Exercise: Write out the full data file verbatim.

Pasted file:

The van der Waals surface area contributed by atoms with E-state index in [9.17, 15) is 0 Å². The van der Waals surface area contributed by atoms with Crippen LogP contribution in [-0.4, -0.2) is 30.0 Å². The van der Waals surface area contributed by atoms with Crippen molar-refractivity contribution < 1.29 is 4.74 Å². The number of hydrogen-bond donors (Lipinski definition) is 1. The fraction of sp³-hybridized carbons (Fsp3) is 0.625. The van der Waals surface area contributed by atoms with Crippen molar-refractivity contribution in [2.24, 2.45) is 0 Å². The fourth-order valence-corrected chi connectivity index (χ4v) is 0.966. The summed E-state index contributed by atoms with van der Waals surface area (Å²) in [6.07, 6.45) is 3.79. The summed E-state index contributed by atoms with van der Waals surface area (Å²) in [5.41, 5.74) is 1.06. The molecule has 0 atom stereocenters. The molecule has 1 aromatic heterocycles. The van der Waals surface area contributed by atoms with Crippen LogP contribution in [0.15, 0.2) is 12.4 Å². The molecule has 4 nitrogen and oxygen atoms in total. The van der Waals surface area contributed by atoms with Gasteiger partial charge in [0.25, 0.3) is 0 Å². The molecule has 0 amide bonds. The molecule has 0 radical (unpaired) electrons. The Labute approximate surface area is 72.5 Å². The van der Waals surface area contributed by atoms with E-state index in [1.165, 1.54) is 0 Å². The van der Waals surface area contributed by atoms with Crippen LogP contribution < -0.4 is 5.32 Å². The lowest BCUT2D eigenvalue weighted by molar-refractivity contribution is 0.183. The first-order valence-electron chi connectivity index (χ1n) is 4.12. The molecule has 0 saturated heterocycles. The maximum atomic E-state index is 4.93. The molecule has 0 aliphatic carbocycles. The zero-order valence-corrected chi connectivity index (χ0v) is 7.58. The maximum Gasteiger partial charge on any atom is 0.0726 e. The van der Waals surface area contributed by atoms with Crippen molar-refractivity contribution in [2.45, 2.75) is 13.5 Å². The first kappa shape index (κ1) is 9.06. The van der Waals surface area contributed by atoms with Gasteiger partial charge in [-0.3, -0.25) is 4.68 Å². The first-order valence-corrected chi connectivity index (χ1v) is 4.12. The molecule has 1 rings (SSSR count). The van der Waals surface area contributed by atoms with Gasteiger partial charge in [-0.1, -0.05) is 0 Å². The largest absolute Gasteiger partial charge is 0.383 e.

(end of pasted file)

The van der Waals surface area contributed by atoms with E-state index in [9.17, 15) is 0 Å². The van der Waals surface area contributed by atoms with Crippen LogP contribution in [-0.4, -0.2) is 30.0 Å². The van der Waals surface area contributed by atoms with Crippen molar-refractivity contribution < 1.29 is 4.74 Å². The number of hydrogen-bond donors (Lipinski definition) is 1. The fraction of sp³-hybridized carbons (Fsp3) is 0.625. The van der Waals surface area contributed by atoms with Crippen molar-refractivity contribution in [2.24, 2.45) is 0 Å². The fourth-order valence-corrected chi connectivity index (χ4v) is 0.966. The summed E-state index contributed by atoms with van der Waals surface area (Å²) in [6.07, 6.45) is 3.79. The summed E-state index contributed by atoms with van der Waals surface area (Å²) in [5.41, 5.74) is 1.06. The molecule has 0 atom stereocenters. The molecule has 1 aromatic heterocycles. The van der Waals surface area contributed by atoms with Crippen LogP contribution in [0.15, 0.2) is 12.4 Å². The molecule has 4 nitrogen and oxygen atoms in total. The van der Waals surface area contributed by atoms with Gasteiger partial charge in [0.25, 0.3) is 0 Å². The molecule has 0 amide bonds. The molecule has 0 radical (unpaired) electrons. The Labute approximate surface area is 72.5 Å². The van der Waals surface area contributed by atoms with E-state index in [1.165, 1.54) is 0 Å². The van der Waals surface area contributed by atoms with Crippen LogP contribution < -0.4 is 5.32 Å². The lowest BCUT2D eigenvalue weighted by molar-refractivity contribution is 0.183. The first-order valence-electron chi connectivity index (χ1n) is 4.12. The molecule has 0 saturated heterocycles. The maximum atomic E-state index is 4.93. The molecule has 0 aliphatic carbocycles. The zero-order valence-corrected chi connectivity index (χ0v) is 7.58. The maximum Gasteiger partial charge on any atom is 0.0726 e. The van der Waals surface area contributed by atoms with Crippen molar-refractivity contribution in [2.45, 2.75) is 13.5 Å². The first kappa shape index (κ1) is 9.06. The van der Waals surface area contributed by atoms with Gasteiger partial charge in [-0.3, -0.25) is 4.68 Å². The first-order valence-corrected chi connectivity index (χ1v) is 4.12. The molecule has 1 rings (SSSR count). The van der Waals surface area contributed by atoms with Gasteiger partial charge in [-0.1, -0.05) is 0 Å². The largest absolute Gasteiger partial charge is 0.383 e.